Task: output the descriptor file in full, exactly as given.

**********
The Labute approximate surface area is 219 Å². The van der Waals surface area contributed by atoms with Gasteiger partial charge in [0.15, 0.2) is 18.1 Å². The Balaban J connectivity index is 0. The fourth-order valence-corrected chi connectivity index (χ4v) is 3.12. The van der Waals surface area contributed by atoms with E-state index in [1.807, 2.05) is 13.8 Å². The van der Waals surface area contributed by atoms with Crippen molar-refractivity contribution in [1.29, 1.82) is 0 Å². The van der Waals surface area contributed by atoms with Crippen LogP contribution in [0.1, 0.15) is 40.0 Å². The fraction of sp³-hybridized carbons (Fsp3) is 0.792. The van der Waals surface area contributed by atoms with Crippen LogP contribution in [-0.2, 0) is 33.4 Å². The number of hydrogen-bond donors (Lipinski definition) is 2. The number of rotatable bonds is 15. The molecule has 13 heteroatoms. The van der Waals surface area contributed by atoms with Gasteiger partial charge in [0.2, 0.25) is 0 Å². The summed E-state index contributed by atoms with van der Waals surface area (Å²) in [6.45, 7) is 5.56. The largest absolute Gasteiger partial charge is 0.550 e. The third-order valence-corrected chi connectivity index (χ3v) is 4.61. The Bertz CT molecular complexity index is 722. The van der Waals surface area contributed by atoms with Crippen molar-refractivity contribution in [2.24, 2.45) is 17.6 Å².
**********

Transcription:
The Labute approximate surface area is 219 Å². The van der Waals surface area contributed by atoms with Gasteiger partial charge in [0.15, 0.2) is 18.1 Å². The Balaban J connectivity index is 0. The fourth-order valence-corrected chi connectivity index (χ4v) is 3.12. The van der Waals surface area contributed by atoms with E-state index in [1.807, 2.05) is 13.8 Å². The van der Waals surface area contributed by atoms with Crippen molar-refractivity contribution in [1.29, 1.82) is 0 Å². The van der Waals surface area contributed by atoms with Crippen LogP contribution in [0.1, 0.15) is 40.0 Å². The fraction of sp³-hybridized carbons (Fsp3) is 0.792. The van der Waals surface area contributed by atoms with Crippen LogP contribution in [-0.2, 0) is 33.4 Å². The number of hydrogen-bond donors (Lipinski definition) is 2. The number of rotatable bonds is 15. The molecule has 13 heteroatoms. The van der Waals surface area contributed by atoms with Gasteiger partial charge in [0.2, 0.25) is 0 Å². The summed E-state index contributed by atoms with van der Waals surface area (Å²) in [6.45, 7) is 5.56. The largest absolute Gasteiger partial charge is 0.550 e. The third-order valence-corrected chi connectivity index (χ3v) is 4.61. The Bertz CT molecular complexity index is 722. The van der Waals surface area contributed by atoms with Crippen molar-refractivity contribution in [2.24, 2.45) is 17.6 Å².